Last updated: 8 เม.ย 2563 |
PUBLISHED : 8 Apr 2020 - 13:17
As of Friday, 3 April 2020, there are over one million confirmed cases of coronavirus worldwide. Analysts from the IMF and UN are predicting a global recession will follow in the wake of the pandemic, the longevity of which is unpredictable. As this develops, the potential of a legal cannabis industry to provide recession-proof jobs and taxes will become increasingly attractive to governments across the world.
Analysts from the IMF and the UN are predicting a global recession will follow in the wake of the pandemic, the longevity of which is unpredictable. As this develops, the potential of a legal cannabis industry to provide recession-proof jobs and taxes will become increasingly attractive to governments across the world.
Last week, Prohibition Partners reported on the impact of the current pandemic on cannabis consumer behaviour and how cannabis stocks are faring during the market downturn. This week, we take an in-depth look at why legalisation should progress in response to the current pandemic and resulting economic slowdown, which is set to worsen before it gets better.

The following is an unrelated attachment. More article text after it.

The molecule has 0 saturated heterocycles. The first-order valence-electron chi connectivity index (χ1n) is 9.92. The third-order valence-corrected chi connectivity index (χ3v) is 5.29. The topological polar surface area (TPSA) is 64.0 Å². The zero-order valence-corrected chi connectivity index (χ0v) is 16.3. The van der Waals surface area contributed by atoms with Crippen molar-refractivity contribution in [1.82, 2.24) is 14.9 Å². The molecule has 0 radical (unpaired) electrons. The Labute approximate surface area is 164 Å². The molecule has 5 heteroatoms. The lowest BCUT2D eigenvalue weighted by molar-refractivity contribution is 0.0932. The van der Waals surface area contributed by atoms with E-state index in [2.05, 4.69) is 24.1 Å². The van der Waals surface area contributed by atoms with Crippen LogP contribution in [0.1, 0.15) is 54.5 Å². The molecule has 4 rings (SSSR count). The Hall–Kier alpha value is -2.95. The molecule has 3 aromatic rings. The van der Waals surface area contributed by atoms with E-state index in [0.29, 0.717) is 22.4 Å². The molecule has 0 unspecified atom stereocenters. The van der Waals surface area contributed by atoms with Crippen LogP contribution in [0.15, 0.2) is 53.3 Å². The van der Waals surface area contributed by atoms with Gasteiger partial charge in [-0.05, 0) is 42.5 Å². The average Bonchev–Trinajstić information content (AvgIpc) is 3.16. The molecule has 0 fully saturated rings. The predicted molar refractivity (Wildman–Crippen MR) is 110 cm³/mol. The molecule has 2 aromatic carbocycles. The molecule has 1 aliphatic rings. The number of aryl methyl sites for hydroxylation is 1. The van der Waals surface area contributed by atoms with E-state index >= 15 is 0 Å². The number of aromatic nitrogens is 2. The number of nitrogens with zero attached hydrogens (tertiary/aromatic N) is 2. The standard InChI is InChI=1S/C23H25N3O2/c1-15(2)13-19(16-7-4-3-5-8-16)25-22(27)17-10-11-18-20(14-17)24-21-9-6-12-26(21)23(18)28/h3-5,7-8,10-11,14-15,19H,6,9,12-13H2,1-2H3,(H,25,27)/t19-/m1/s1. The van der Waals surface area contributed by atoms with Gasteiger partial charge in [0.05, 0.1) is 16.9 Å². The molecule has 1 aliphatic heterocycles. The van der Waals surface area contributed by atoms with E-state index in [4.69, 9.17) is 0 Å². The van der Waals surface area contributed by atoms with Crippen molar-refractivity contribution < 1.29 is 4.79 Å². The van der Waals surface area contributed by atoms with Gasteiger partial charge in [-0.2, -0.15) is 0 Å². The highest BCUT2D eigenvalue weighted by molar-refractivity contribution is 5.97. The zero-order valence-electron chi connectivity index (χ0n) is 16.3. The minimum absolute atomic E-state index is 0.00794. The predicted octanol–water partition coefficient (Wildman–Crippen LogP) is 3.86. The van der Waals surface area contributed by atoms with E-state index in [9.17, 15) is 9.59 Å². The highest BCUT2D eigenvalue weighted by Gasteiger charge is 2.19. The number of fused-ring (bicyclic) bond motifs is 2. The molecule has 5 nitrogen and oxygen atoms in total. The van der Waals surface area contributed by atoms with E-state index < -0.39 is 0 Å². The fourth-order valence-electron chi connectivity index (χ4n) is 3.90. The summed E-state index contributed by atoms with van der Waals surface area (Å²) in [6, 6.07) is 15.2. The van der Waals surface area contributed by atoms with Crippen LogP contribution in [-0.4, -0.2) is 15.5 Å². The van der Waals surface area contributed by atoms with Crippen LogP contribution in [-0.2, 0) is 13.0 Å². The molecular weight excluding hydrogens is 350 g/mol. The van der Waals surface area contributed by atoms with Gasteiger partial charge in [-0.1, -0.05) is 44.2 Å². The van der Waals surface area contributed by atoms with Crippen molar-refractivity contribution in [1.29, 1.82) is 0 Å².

The Financial Potential of Lifting Prohibition
COVID-19 has made for the worst quarter in stock-market history, and groups such as the IMF and the UN are now warning of the potential for a steep recession. This means a slowdown of economic activity and widespread job losses. The response of governments such as those in the US, Australia and the UK has been to release massive fiscal stimulus packages. The EU and China are likely to follow suit. Whether these fiscal packages achieve their aim or not, they will likely be offset in the future via increased taxation.
This presents a similar situation to alcohol prohibition in the US during the Great Depression of 1932. The strains placed on countries due to recession make it obvious that potential sources of work and taxation can no longer be ignored. Anti-Prohibitionists argued these points in the US and overturned the ban on beer and wine during the course of the depression. Today, the alcohol industry supports millions of jobs globally and brings in billions from tax revenue alone.
Cannabis presents a similar opportunity which could now be leveraged by governments globally. Markets that harness the economic power of the cannabis industry have demonstrated societal and infrastructural benefits. Colorado and Washington reported US$303 million and US$400 million, respectively, in cannabis-related sales taxes in 2019. Elsewhere, Prohibition Partners estimates a legal cannabis industry could be worth as much as £3 billion to the UK by 2024.